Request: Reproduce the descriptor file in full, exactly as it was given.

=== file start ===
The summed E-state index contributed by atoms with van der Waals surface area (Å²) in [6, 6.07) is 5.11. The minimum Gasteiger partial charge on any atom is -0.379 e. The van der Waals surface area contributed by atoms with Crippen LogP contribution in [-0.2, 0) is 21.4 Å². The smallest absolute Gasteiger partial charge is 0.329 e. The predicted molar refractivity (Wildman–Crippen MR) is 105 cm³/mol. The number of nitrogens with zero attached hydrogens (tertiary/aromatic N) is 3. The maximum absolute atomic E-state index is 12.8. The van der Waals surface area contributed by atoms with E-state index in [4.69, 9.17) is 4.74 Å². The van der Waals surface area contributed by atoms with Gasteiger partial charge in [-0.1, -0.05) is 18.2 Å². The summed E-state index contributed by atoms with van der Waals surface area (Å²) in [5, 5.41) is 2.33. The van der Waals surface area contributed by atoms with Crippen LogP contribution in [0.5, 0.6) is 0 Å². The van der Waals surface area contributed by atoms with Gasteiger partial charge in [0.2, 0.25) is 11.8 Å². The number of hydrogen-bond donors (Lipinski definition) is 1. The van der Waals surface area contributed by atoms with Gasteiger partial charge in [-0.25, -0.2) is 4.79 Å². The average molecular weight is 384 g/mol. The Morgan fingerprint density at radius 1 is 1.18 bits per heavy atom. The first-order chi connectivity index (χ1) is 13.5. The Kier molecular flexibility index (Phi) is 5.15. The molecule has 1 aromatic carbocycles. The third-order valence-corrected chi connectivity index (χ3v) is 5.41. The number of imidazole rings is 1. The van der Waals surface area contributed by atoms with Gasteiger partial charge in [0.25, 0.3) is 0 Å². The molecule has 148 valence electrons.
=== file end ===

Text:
The summed E-state index contributed by atoms with van der Waals surface area (Å²) in [6, 6.07) is 5.11. The minimum Gasteiger partial charge on any atom is -0.379 e. The van der Waals surface area contributed by atoms with Crippen LogP contribution in [-0.2, 0) is 21.4 Å². The smallest absolute Gasteiger partial charge is 0.329 e. The predicted molar refractivity (Wildman–Crippen MR) is 105 cm³/mol. The number of nitrogens with zero attached hydrogens (tertiary/aromatic N) is 3. The maximum absolute atomic E-state index is 12.8. The van der Waals surface area contributed by atoms with E-state index in [4.69, 9.17) is 4.74 Å². The van der Waals surface area contributed by atoms with Gasteiger partial charge in [-0.1, -0.05) is 18.2 Å². The summed E-state index contributed by atoms with van der Waals surface area (Å²) in [5, 5.41) is 2.33. The van der Waals surface area contributed by atoms with Crippen LogP contribution in [0.5, 0.6) is 0 Å². The van der Waals surface area contributed by atoms with Gasteiger partial charge in [0.2, 0.25) is 11.8 Å². The number of hydrogen-bond donors (Lipinski definition) is 1. The van der Waals surface area contributed by atoms with Gasteiger partial charge in [-0.25, -0.2) is 4.79 Å². The average molecular weight is 384 g/mol. The Morgan fingerprint density at radius 1 is 1.18 bits per heavy atom. The first-order chi connectivity index (χ1) is 13.5. The Kier molecular flexibility index (Phi) is 5.15. The molecule has 1 aromatic carbocycles. The third-order valence-corrected chi connectivity index (χ3v) is 5.41. The number of imidazole rings is 1. The van der Waals surface area contributed by atoms with Gasteiger partial charge in [0.25, 0.3) is 0 Å². The molecule has 148 valence electrons.